Frankie Hutton, Barbara Straus Reed, eds. Outsiders in 19th-Century Press History: Multicultural Perspectives. Bowling Green: Bowling Green State University Popular Press, 1995. 251 pp. $19.95 (paper), ISBN 978-0-87972-688-1; $37.95 (cloth), ISBN 978-0-87972-687-4.
Reviewed by Heidi L. M. Jacobs (University of Nebraska-Lincoln)
Published on H-PCAACA (September, 1996)
The Press of/for
As editors Frankie Hutton and Barbara Straus Reed write in their introduction to Outsiders in 19th-Century Press History: Multicultural Perspectives, American outsider groups were frequently ignored and misrepresented in the mainstream press. Examining the publications of various marginalized groups provides modern readers with a more complicated sense of the outsider experience in nineteenth-century America by allowing long-silenced groups to speak for themselves.
Positing that the press is "and always has been an essential window through which to view various aspects of American history," the editors have worked to create a collection that hopes to be "part of a long-overdue continuum on multicultural aspects of American press history" (p. 1). Chapters in this volume offer examinations of black presses, Jewish journalism, Spanish-language newspapers in California, Chinese American newspapers, Native American publications, woman's rights presses, Mormons and the press and peace advocacy presses. This collection is a significant step toward reclaiming marginalized voices and giving outsider presses and newspapers the attention they deserve.
Recurrent in this book are examinations of how various outsider groups negotiated the chasms between the ideals and realities of American life. William E. Huntzicker quotes a rare published first-person account of Chung Sun, a nineteenth-century Chinese man in the United States. Hoping America would be a land of justice for all, Chung Sun apologizes for "expressing a painful disappointment" and describes the United States as "a jumble of confusion and a labyrinth of contradictions" (p. 72). In examining the chasms and contradictions within American culture, outsider presses were negotiating the margins and, ultimately, their place in American society.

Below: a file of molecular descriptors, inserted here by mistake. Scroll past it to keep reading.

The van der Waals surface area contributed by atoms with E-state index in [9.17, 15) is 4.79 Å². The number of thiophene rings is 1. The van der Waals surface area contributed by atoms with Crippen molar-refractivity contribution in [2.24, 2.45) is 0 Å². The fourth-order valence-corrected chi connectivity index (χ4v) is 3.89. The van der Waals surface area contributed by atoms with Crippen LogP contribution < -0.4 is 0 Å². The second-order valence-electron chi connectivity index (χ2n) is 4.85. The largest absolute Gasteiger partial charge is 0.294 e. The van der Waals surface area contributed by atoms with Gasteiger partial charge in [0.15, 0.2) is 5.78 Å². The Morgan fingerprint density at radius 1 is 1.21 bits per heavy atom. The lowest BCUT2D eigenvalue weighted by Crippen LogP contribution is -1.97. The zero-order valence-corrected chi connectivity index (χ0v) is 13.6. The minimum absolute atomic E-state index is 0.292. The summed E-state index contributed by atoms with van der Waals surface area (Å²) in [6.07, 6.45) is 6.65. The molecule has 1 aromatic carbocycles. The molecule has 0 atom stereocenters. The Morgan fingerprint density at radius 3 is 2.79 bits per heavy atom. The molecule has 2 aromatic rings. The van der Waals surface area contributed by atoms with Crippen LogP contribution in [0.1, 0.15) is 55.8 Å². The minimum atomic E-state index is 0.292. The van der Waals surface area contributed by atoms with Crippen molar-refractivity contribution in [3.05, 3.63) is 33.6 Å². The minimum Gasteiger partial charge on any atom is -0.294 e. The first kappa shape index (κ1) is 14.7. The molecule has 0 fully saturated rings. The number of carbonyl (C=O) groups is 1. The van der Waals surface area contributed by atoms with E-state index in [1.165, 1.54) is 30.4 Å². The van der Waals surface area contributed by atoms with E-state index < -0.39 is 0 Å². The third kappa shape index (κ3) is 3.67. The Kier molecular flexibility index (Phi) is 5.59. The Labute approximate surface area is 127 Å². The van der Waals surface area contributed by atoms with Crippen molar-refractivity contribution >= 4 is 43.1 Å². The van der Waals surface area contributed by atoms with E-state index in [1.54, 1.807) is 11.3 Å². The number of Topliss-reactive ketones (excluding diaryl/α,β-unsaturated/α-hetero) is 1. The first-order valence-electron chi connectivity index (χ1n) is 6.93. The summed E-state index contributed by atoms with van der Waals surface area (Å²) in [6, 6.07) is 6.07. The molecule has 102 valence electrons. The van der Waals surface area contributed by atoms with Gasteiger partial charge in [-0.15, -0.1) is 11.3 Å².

Several of the chapters offer historical narratives of the various presses and as such are important first steps for further work in the area. However, the most useful chapters in this collection move beyond basic narratives and place the presses and their complex rhetorics within a larger social, cultural, and political context. Particularly effective in connecting press histories with a complicated social context are Frankie Hutton's chapter on black presses, William E. Huntzicker's two chapters on Chinese Americans, and John M. Coward's chapter on press accounts of Little Bighorn. Catherine C. Mitchell's chapter not only contextualizes the woman's rights press, but also examines current critical strategies for mass communications historians. In "Historiography on the Woman's Rights Press," Mitchell proposes new critical approaches that would offer a more complex understanding of "the place of the woman's rights press and its significance for all Americans" (p. 166).
Outsiders in 19th-Century Press History: Multicultural Perspectives is important reading for anyone interested in nineteenth-century publications. This collection not only moves journalism and mass communication history toward a more multicultural perspective, but it also opens avenues for further important and exciting work. Many contributors claim their chapters are "just a start" and suggest areas that need further work and investigation. Outsiders in 19th-Century Press History is an excellent collection and provides a solid stepping-stone to recovering lost voices and gaining a more complicated sense of press history and American culture in the nineteenth century.
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Heidi L. M. Jacobs. Review of Hutton, Frankie; Reed, Barbara Straus, eds., Outsiders in 19th-Century Press History: Multicultural Perspectives.
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